[Ed. note--rather than try to cram an entire draft summary into one post, between now and Opening Day we're going to dedicate a post to each team in the league. That should mean a decent amount of new content over the next two weeks]
Team President Skroob
"How many assholes do we have on this ship?"
.......--Dark Helmet, Spaceballs.
Posit: Rick Moranis is an underappreciated comic genius. Who else could have carried off both the role of the repressed accountant in Ghost Busters and that of the Schwartz-wielding megalomaniac in Spaceballs? That's range, people. Sure, towards the end there he cashed in on some subpar scripts--Honey, I Shrunk The Kids; Honey, I Blew Up The Kids; and Honey, I May Have Gotten Drunk And Inappropriately Touched At Least One, If Not Both, Of The Kids, leap to mind--but that shouldn't overshadow the good work that came before. After all, Caddyshack is still funny even if Chevy Chase has been stupefied on Percocet for the last 15 years.
All of which is by way of introduction to my thesis that, while this franchise has hit the board a couple of times in the past, this upcoming season looks to be Year One of the Percocet Era.
They've embraced their fate and gone with the kids, starting no position players over 30, and four that are 25 or younger. In other words:
Assholes : Spaceball One :: Unproven Rookies : Team President Skroob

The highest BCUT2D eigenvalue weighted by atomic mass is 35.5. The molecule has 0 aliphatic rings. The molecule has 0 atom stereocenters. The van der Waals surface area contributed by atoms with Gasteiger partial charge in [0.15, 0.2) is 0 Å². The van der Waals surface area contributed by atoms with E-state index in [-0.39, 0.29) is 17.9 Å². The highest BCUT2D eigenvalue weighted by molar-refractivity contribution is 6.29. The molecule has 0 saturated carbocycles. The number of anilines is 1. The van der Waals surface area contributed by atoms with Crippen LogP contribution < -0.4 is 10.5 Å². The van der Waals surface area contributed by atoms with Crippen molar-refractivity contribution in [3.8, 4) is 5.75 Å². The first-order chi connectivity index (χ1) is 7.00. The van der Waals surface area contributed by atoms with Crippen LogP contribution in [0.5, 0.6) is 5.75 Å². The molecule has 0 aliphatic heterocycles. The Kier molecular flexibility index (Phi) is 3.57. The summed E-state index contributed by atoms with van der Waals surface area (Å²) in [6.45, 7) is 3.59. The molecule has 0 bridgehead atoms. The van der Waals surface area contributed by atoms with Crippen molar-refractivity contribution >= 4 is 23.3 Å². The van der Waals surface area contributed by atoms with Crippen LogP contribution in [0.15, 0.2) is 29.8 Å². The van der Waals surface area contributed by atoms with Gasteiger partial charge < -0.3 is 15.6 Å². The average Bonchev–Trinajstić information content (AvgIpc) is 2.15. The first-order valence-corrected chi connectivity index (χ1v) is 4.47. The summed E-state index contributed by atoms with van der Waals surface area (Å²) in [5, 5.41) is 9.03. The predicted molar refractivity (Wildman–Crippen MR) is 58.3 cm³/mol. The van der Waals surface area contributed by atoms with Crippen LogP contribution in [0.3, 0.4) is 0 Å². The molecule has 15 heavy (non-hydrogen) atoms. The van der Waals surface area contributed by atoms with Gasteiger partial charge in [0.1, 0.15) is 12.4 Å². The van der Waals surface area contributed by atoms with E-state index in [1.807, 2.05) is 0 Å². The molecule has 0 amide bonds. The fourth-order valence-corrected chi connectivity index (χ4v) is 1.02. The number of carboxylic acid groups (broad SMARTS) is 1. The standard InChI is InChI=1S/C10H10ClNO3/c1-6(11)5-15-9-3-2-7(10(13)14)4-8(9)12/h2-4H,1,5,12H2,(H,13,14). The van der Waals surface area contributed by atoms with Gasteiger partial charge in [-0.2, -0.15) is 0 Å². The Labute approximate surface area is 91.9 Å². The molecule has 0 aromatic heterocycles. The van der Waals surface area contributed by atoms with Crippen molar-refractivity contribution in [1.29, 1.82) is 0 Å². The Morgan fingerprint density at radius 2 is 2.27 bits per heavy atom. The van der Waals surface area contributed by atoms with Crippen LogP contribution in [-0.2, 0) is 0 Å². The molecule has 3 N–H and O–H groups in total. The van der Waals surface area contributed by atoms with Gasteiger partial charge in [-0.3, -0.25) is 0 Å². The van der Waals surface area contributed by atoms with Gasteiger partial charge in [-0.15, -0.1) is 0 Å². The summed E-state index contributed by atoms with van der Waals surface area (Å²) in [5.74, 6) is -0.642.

A series of off-season and draft day moves left the team with no first round pick, less than the maximum amount of keepers, and Jason Kubel, meaning that the "next year" in"Wait 'til next year" has come early for this franchise. That said, there are some building blocks here.
On offense, Alex Gordon is the presumptive rookie of the year, and will get plenty of PAs in the middle of the Royals' lineup. Stealing two of the young D-backs in Conor Jackson and Carlos Quentin late in the draft was also a smart move. Still, it's hard to see how this offense is going to score with the big boys this year. They'll have to rely heavily on clubhouse leadership from veteran OF Milton Bradley to keep their spirits up. I can't see any flaws with that plan whatsoever.
Perhaps more surprisingly, this team has the best 1-7 starting pitching in the league. Chris Carpernter, Roy Oswalt, and Barry Zito give them a trio of horses up front, with youngsters like Homer Bailey and Matt Garza in wait behind. Of course, there are no relievers to speak of other than Billy Wagner, who the team is already trying to trade for a draft pick that will turn into Moises Alou next year. Still, a consistent starting staff is the hardest thing to assemble in fantasy baseball, and the Skroobs are most of the way to pulling it off. All they lack is the depth to deal with the inevitable injuries.
Prognosis: Hail Skroob. Just not this year.